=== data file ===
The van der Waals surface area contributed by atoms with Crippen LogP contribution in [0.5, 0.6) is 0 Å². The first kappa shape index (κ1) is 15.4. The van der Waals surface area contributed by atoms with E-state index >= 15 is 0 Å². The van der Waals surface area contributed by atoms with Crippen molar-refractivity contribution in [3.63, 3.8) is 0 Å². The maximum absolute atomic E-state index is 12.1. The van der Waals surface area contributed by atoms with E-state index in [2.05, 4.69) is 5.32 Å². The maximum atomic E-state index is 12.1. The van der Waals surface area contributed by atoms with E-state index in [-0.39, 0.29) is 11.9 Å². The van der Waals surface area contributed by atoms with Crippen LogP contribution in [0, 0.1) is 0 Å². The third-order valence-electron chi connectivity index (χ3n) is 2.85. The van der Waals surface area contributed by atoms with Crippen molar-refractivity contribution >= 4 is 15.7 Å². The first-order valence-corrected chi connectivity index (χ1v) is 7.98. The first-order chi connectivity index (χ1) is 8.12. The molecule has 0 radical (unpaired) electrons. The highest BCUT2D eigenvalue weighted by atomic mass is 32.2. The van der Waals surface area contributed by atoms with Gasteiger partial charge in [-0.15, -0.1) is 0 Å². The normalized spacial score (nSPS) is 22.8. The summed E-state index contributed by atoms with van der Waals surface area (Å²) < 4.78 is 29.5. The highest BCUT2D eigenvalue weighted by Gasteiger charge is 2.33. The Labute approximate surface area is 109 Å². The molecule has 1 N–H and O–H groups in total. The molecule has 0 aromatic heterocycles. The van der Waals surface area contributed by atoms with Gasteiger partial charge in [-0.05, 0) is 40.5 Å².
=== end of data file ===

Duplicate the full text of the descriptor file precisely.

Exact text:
The van der Waals surface area contributed by atoms with Crippen LogP contribution in [0.5, 0.6) is 0 Å². The first kappa shape index (κ1) is 15.4. The van der Waals surface area contributed by atoms with E-state index >= 15 is 0 Å². The van der Waals surface area contributed by atoms with Crippen molar-refractivity contribution in [3.63, 3.8) is 0 Å². The maximum absolute atomic E-state index is 12.1. The van der Waals surface area contributed by atoms with E-state index in [2.05, 4.69) is 5.32 Å². The maximum atomic E-state index is 12.1. The van der Waals surface area contributed by atoms with E-state index in [-0.39, 0.29) is 11.9 Å². The van der Waals surface area contributed by atoms with Crippen LogP contribution in [0, 0.1) is 0 Å². The third-order valence-electron chi connectivity index (χ3n) is 2.85. The van der Waals surface area contributed by atoms with Crippen molar-refractivity contribution >= 4 is 15.7 Å². The first-order valence-corrected chi connectivity index (χ1v) is 7.98. The first-order chi connectivity index (χ1) is 8.12. The molecule has 0 radical (unpaired) electrons. The highest BCUT2D eigenvalue weighted by atomic mass is 32.2. The van der Waals surface area contributed by atoms with Gasteiger partial charge in [-0.15, -0.1) is 0 Å². The normalized spacial score (nSPS) is 22.8. The summed E-state index contributed by atoms with van der Waals surface area (Å²) < 4.78 is 29.5. The highest BCUT2D eigenvalue weighted by Gasteiger charge is 2.33. The Labute approximate surface area is 109 Å². The molecule has 1 N–H and O–H groups in total. The molecule has 0 aromatic heterocycles. The van der Waals surface area contributed by atoms with Gasteiger partial charge in [-0.05, 0) is 40.5 Å².